Natural Sciences Managers 9.9% $123,860

Who Is Getting a Bachelor’s Degree in Neurobiology & Neurosciences?

8,341 Bachelor's Degrees Annually
66% Percent Women
42% Percent Racial-Ethnic Minorities*
This is a less frequently chosen undergraduate major. Only 8,341 students graduated with a bachelor’s degree in neurobiology and neurosciences in 2019, making it rank #59 in popularity. The major attracts more women than men. About 66% of the recent graduates in this field are female.

Racial-Ethnic Diversity

At the countrywide level, the racial-ethnic distribution of neurobiology majors is as follows:

Racial-Ethnic Diversity of Neurobiology Students with Bachelor's Degrees
Race/Ethnicity Number of Grads
Asian 1,738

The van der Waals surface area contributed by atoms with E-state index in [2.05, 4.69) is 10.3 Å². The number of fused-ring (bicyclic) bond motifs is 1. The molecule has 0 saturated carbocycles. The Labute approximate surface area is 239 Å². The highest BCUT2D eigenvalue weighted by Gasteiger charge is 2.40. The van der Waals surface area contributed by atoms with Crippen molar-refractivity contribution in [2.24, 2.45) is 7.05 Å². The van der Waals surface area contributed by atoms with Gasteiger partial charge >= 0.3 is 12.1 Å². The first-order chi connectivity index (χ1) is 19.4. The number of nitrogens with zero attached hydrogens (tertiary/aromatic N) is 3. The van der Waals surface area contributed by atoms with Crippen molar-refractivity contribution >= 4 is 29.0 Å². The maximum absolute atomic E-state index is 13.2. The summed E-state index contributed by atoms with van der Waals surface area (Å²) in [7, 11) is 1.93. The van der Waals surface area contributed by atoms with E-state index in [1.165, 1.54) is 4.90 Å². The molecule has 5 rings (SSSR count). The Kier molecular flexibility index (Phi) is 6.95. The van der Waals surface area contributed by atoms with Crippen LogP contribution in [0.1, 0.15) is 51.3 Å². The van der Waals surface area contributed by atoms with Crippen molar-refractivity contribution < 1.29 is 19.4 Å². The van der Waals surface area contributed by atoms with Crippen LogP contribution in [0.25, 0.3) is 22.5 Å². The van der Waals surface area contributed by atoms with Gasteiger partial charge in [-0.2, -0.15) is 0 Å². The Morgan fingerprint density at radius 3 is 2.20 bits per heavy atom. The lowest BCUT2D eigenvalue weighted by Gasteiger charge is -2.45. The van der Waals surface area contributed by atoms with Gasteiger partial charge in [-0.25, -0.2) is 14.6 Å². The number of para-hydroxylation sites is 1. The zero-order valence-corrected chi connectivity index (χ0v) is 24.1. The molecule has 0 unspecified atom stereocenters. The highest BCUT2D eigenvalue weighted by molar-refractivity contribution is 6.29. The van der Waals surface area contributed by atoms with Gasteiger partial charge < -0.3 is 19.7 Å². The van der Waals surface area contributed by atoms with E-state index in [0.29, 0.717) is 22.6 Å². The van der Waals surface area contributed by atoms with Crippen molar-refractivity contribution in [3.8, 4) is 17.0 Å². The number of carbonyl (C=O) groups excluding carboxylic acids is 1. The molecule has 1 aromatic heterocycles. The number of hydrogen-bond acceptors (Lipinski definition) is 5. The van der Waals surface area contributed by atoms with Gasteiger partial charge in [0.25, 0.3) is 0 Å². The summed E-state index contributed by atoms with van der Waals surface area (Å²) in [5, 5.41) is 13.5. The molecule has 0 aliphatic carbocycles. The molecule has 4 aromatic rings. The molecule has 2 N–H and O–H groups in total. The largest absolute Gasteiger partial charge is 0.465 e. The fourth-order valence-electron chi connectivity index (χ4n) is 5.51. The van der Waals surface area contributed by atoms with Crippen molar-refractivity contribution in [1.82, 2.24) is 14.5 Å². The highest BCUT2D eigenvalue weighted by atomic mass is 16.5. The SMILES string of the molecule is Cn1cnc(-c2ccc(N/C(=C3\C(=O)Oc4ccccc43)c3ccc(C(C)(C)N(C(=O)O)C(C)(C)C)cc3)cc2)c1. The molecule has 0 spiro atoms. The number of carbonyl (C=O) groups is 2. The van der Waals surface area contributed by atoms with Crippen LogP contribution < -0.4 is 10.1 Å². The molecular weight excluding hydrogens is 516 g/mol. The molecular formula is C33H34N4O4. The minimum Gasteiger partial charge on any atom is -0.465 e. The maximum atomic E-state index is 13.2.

Black or African American 458
Hispanic or Latino 885
White 4,275
International Students 365
Other Races/Ethnicities 620

Geographic Diversity

Students from other countries are interested in Neurobiology, too. About 4.4% of those with this major are international students. The most popular countries for students from outside the country are:

  • China
  • India
  • Canada
  • South Korea
  • Taiwan

How Much Do Neurobiology & Neurosciences Majors Make?

Bachelor’s Degree Starting Salary

The median starting salary of students who graduated in 2015-2017 with a bachelor’s degree in neurobiology was $31,000 per year. These stats come from the U.S. Department of Education. During this timeframe, most salaries fell between $28,225 (25th percentile) and $33,450 (75th percentile).

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Note that some of these people may have jobs that are not directly related to a neurobiology degree.

Salaries According to BLS

Neurobiology majors often go into careers where salaries can range from $83,600 to $97,340 (25th to 75th percentile). This range includes all degree levels, so the salary for a person with just a bachelor’s degree may be a little less and the one for a person with an advanced degree may be a little more.